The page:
Mysteries of the Kingdom of Heaven

Matthew 13:1

Adrian Rogers

Sermon Overview

Scripture Passage: Matthew 13:1

The Bible is a love story in many ways, but it is also a great mystery. There are hidden truths in the Bible that cannot be known by human wisdom.

Jesus was the master teacher. He taught in parables—earthly stories with heavenly meanings—which are meant to both reveal and conceal. The meek, the teachable and guidable, could understand, while the scholars could not.

Matthew 13:3-9 explains the parable of the sower. There are three basic components of this story: the seed, the sower, and the soil.

The seed is the quick and powerful Word of God, pulsating with life and energy. The sower is Jesus—the Son of Man who sows the Word in people’s hearts. The main emphasis of the parable is on the soil, which represents the hearts of men and women. Some receive the seed, while others don’t. Yet, the Gospel does not fail; there is nothing wrong with the seed—the problem is always the soil.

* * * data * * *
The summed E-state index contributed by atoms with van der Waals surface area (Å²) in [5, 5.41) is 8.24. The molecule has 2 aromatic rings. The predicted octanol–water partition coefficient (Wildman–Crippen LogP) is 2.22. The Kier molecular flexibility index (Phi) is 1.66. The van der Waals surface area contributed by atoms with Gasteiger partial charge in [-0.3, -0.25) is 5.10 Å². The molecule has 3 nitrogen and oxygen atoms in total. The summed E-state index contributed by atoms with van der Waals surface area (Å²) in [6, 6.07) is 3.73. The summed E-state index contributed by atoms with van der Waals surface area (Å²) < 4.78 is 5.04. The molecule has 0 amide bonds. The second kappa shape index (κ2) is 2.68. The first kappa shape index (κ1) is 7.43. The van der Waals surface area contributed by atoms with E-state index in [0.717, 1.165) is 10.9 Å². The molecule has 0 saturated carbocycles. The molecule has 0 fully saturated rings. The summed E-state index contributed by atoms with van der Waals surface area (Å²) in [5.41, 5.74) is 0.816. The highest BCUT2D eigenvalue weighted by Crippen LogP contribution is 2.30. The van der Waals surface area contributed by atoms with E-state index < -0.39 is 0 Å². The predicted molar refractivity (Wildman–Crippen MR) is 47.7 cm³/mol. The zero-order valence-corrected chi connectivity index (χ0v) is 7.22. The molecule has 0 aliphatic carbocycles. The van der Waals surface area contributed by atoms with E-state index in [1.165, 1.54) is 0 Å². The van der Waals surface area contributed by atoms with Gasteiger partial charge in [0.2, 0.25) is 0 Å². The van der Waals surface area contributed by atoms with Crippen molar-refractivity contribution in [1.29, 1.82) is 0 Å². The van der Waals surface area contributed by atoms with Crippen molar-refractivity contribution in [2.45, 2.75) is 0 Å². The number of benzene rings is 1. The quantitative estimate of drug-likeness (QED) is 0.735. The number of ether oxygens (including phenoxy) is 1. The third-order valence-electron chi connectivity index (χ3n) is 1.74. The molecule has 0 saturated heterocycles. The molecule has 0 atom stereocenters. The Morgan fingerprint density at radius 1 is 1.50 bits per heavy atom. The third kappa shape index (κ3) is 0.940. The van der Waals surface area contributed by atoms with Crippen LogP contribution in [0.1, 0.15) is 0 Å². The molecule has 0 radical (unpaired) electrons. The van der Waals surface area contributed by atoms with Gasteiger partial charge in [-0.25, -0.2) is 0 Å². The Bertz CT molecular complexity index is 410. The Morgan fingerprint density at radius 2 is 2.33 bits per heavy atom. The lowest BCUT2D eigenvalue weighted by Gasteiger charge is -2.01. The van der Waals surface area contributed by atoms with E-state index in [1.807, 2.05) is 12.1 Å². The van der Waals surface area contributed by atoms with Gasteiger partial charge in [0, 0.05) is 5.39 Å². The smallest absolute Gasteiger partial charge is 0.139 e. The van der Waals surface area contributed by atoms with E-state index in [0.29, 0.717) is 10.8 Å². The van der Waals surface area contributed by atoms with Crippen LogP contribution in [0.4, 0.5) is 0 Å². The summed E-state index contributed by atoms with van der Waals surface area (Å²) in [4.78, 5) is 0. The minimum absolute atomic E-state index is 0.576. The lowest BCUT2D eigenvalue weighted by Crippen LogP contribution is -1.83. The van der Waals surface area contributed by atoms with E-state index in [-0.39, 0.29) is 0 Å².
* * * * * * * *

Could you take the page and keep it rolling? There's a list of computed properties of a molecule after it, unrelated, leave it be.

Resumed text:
First, there is the soil with no reception.

“And as he sowed, some seed fell by the wayside; and the birds came and devoured them” (Matthew 13:4). The “wayside” is often described as stone, meaning this heart is too hardened to receive the seed, and therefore, will not understand it.

There’s also the soil that receives the seed, but it does not take root.

Matthew 13:5-6 describes a seed that sprouts too early in the shallow dirt and withers in the sun. This represents those who live in the realm of emotion—who are moved by spiritual things but are not truly changed. They are likely to abandon their faith the moment they face a trial.

Adrian Rogers says, “Salvation is the deepest work of God; God doesn’t do the deepest work in the shallowest part.”

There’s also the seed scattered among thorns that has no room to sprout. (See Matthew 3:7.)

This represents those who want to add Jesus Christ onto their lives but aren’t willing to have their lives changed. They leave their rival crop undisturbed, giving Jesus no room.

But thank God there is a fourth kind of soil:

the one with no refusal—a heart wide open for the Word to take root.

Apply it to your life

Has God’s Word taken root in you? Are you scattering His Word among the soil? Don’t stop to test the soil—just scatter the seed.